New Heights of Enthusiasm in Azerbaijan

I knew next to nothing about the country of Azerbaijan or its capital city, Baku, before my visit. My guidebook describes Baku as “the architectural love child of Paris and Dubai, with plenty of Soviet genes floating half-hidden in the background. Nowhere else do East and West blend as seamlessly and as chaotically.” That’s a bit dramatic, but perhaps not too far off the mark: In my brief stay I found the city and fascinating and unique.

This stunning new building in the capital city of Baku, designed by famous architect Zaha Hadid, made a terrific backdrop for my morning jogs. Other parts of the city are a jumble of historic, Soviet-era run-down, and ultra-modern.

My host at ADA University takes the prize for most enthusiastic to date. The run-up to my visit included over-the-top advertising and numerous exuberant emails. Once I arrived I found the participants to be as enthusiastic as the host, shouting out their guesses at answers even before I asked the questions, lining up to chat with me at every break, and taking more photos than their counterparts in Southeast Asia, which I hadn’t thought possible. (Incidentally, it’s a matter of debate whether Azerbaijan is part of Asia or Europe.) I’ve been keeping up a very modest social media stream along with this blog: an Instagram feed with one captioned photo per day, and a Facebook page that simply reposts the daily photos along with links to this blog. In Azerbaijan not only were the host and participants enthusiastic in person, but my posts experienced a social media explosion. I should be clear that “explosion” is relative to the starting point: I went from 10–20 “likes” on each Instagram photo to a whopping 50+, and from 200–300 “people reached” on Facebook posts to over 2000. It’s still a long way to social media stardom.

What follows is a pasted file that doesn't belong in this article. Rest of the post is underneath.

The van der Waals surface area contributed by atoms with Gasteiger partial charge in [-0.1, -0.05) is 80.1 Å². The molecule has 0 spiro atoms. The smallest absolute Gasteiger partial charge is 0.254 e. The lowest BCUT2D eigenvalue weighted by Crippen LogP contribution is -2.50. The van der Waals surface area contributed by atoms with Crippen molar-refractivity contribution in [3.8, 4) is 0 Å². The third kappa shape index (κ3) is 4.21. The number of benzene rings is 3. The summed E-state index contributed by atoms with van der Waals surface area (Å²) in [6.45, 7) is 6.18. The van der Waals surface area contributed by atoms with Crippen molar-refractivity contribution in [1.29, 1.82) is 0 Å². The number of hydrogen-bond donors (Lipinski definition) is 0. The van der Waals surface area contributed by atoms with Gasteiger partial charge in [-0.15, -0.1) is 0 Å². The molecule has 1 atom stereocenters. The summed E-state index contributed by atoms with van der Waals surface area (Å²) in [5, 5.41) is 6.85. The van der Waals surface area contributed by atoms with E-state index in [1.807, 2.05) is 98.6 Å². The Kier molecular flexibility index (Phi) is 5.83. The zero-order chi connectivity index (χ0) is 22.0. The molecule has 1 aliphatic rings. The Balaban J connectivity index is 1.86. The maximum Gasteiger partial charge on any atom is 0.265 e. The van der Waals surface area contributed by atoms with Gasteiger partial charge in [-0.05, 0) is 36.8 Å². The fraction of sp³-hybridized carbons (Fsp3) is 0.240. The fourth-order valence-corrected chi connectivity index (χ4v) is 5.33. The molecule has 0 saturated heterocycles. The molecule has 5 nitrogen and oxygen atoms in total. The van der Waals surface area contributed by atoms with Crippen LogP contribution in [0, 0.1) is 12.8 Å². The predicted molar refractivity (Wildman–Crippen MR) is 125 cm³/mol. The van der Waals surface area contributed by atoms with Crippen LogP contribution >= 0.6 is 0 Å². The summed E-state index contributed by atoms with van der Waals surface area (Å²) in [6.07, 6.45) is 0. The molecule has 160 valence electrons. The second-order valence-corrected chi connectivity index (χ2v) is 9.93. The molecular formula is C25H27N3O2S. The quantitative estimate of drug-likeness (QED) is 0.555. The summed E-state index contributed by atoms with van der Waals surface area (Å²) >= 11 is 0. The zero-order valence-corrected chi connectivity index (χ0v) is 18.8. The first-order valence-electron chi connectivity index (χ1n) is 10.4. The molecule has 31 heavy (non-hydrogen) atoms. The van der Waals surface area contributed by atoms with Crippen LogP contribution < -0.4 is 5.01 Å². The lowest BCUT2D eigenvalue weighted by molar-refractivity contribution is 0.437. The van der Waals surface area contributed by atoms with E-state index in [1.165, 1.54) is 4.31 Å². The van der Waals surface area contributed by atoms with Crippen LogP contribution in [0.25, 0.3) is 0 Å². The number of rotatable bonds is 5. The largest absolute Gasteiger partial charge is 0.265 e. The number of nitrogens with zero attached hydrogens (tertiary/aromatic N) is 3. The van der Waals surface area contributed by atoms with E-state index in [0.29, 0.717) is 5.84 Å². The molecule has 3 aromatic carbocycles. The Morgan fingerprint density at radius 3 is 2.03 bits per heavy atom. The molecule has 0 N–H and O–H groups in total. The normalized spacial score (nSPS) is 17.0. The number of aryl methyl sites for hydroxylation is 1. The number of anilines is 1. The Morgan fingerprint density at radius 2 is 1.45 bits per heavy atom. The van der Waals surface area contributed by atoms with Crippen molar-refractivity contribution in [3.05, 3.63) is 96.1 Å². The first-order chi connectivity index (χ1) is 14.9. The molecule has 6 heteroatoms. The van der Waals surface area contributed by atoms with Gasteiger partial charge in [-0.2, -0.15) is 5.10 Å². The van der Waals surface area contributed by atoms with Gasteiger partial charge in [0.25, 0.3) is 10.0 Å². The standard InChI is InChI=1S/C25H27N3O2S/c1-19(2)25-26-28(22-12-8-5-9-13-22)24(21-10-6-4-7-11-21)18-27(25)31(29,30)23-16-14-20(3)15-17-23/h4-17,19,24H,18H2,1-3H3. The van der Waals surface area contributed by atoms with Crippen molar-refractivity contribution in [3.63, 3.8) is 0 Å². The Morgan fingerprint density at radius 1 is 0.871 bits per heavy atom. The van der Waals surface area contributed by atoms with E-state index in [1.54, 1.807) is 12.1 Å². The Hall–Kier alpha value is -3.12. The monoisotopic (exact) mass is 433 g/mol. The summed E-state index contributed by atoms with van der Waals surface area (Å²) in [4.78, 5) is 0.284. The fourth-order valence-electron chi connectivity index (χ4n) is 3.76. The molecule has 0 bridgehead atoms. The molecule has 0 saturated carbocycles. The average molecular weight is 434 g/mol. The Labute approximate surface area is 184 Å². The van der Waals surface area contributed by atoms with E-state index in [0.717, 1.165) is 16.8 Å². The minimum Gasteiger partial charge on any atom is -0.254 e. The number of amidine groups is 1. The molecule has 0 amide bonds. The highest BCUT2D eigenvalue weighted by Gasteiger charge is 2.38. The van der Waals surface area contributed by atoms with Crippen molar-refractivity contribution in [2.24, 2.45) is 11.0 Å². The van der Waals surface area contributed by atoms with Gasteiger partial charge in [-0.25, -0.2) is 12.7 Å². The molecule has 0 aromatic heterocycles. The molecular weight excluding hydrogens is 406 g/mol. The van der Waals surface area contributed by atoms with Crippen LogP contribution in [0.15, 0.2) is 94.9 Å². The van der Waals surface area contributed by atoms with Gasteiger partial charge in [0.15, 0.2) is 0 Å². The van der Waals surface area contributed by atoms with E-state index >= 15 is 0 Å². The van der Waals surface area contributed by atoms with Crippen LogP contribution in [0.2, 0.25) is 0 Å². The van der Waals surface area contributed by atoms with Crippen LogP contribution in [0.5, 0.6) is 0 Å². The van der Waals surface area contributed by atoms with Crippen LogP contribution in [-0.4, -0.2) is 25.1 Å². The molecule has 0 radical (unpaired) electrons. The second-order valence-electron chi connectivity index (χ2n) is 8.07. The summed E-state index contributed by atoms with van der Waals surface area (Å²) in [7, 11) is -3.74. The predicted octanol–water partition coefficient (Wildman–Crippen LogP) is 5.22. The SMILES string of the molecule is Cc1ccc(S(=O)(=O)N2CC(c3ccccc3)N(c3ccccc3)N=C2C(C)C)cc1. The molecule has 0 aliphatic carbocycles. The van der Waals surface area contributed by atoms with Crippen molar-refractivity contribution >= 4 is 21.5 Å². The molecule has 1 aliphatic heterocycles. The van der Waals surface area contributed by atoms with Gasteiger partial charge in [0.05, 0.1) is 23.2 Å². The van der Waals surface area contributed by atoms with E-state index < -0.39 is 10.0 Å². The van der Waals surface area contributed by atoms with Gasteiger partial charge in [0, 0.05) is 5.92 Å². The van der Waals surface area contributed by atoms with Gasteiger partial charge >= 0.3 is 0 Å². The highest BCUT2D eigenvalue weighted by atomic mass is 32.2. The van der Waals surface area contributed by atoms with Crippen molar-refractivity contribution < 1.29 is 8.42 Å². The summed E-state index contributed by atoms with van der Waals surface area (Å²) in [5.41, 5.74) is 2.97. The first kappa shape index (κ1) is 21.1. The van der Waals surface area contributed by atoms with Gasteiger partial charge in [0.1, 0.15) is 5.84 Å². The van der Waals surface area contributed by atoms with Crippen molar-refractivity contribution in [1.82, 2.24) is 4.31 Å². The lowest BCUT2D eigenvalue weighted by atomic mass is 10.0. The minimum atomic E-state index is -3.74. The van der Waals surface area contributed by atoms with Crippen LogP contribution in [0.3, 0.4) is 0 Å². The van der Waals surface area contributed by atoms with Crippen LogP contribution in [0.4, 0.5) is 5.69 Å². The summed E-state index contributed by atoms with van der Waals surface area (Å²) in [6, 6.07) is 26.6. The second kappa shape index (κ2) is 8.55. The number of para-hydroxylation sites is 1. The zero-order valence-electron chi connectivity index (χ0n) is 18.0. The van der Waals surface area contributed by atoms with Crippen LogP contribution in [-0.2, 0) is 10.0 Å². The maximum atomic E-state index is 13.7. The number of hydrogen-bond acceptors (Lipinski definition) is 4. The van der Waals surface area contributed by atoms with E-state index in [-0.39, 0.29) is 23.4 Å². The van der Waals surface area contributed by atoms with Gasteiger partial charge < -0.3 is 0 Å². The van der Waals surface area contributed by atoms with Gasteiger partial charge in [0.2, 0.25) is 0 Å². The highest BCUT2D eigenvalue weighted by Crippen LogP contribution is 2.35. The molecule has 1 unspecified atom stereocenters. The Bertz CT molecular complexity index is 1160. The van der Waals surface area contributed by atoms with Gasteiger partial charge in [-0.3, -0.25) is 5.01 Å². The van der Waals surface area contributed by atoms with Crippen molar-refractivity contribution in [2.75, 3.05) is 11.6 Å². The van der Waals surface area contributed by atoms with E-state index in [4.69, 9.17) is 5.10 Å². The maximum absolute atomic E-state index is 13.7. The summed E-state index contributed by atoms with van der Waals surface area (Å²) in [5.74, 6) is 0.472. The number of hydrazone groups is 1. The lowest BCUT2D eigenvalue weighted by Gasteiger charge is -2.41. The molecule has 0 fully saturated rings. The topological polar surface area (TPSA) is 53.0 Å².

These three young teens participated in the Big Data short-course, a first for me and a lot of fun! But I don’t think they alone were the cause of the social media “explosion.”

In addition to the by now standard Big Data short-course, the very active Azerbaijan chapter of the ACM professional society for computing scheduled its annual half-day conference for women in technology to coincide with my visit. I joined a panel of Azerbaijani women who mostly began as mathematicians and then switched to various types of tech. The discussion was lively, with many questions from the audience and stories from the panelists. As the panel came to a close, the women very much wanted to make sure I didn’t leave with a poor impression of Azerbaijani men. As one woman said: “It’s Saturday, we’re all here and our husbands are at home with the kids. Who can complain about that?” The proceedings were conducted in Azeri (a standard nickname for the Azerbaijani language), so I was provided with a professional “whispered interpreter.” He was remarkably effective at simultaneous translation — Azeri in and English out, fully parallel without missing a beat — allowing me to feel completely immersed in the discussion.